Margaret Sullavan takes Budapest by storm! Movies viewed

Ever since catching She Loves Me I’ve been planning to get around to THE SHOP AROUND THE CORNER (1941), which adapts the same Hungarian rom-com. In Budaest, salesclerk Jimmy Stewart and new co-worker Margaret Sullavan find each other the Most Obnoxious, Most Irritating, Most Annoying — well, you know where this is going, right? Complicating things are that they’re already in love as penpals but have never met in the flesh. Frank Morgan plays the worried store owner and Joseph Schildkraut is a smug clerk. Directed by Ernst Lubitsch with his usual charming touch; even though it’s not as lively as the musical, it’s completely winning. “Then we got onto the topic of love — at a cultural level, of course.”

Six years earlier, Sullavan appeared in THE GOOD FAIRY (1935) as a naive, convent-raised orphan who wants to do good in the world. Her efforts lead to her almost becoming Frank Morgan’s mistress and posing as impoverished lawyer Herbert Marshall’s wife, much to the disapproval of kindly mentor Reginald Owen. Pure fluff, but immensely likable.  “I shall buy a pencil sharpener with holes for different sized pencils, at last!”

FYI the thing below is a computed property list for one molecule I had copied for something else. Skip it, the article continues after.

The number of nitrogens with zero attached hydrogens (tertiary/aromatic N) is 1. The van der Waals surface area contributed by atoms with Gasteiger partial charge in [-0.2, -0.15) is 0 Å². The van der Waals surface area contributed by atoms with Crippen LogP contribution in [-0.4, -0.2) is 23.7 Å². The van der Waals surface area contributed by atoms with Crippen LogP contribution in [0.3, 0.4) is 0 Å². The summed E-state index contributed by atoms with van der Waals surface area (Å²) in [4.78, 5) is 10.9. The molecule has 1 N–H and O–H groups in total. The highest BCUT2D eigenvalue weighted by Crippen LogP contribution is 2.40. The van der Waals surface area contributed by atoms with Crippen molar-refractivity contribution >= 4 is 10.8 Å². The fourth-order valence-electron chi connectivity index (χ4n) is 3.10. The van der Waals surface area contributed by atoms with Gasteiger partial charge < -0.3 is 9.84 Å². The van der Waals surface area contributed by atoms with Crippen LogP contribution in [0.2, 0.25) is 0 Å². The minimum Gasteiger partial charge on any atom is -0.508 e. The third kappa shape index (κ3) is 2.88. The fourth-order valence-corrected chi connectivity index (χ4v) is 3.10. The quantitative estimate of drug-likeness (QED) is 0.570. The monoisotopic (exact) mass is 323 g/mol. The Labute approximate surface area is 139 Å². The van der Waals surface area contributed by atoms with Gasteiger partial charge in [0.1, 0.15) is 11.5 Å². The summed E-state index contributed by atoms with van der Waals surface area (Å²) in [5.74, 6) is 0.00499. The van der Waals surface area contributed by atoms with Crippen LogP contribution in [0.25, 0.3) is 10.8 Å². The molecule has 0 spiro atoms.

SPIDER-MAN: Into the Spider-Verse (2018) has Miles Morales (who became Spider-Man in one of Marvel Comics’ parallel worlds) stepping up to the plate after Peter Parker dies trying to stop the Kingpin (Liev Schrieber) from reaching into the multiverse to find his dead wife and son (a la Quest for Love) — the problem being Doc Ock’s dimensional probe could easily blow up Brooklyn in the process. Fortunately for Miles the probe has also brought an older, divorced Peter to his Earth along with Spider-Gwen, anime heroine Peni Parker, Spider-Man Noir (Nicholas Cage) and Peter Porker, the Spectacular Spider-Ham! This started a bit slow for me (teen awkwardness isn’t the hook it would have been for me forty years ago) but it soon won me over. “Where is that wind coming from? We’re in a basement.”

NORA’S WILL (2010) has a man discovers his long-suicidal ex-wife has finally done the deed, which leaves him feuding with the local rabbi (“What does suicide have to do with criminals?”) pouting over the realization she had another lover and coping with the usual family angst of funeral movies. Didn’t really work for me, though I can see why it got some good reviews. “Don’t make anything from the food in that fridge.”

#SFWapro. All rights to image remain with current holder.

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One response to “Margaret Sullavan takes Budapest by storm! Movies viewed

  1. Pingback: Superheroes and a rain of food: TV and movies | Fraser Sherman's Blog

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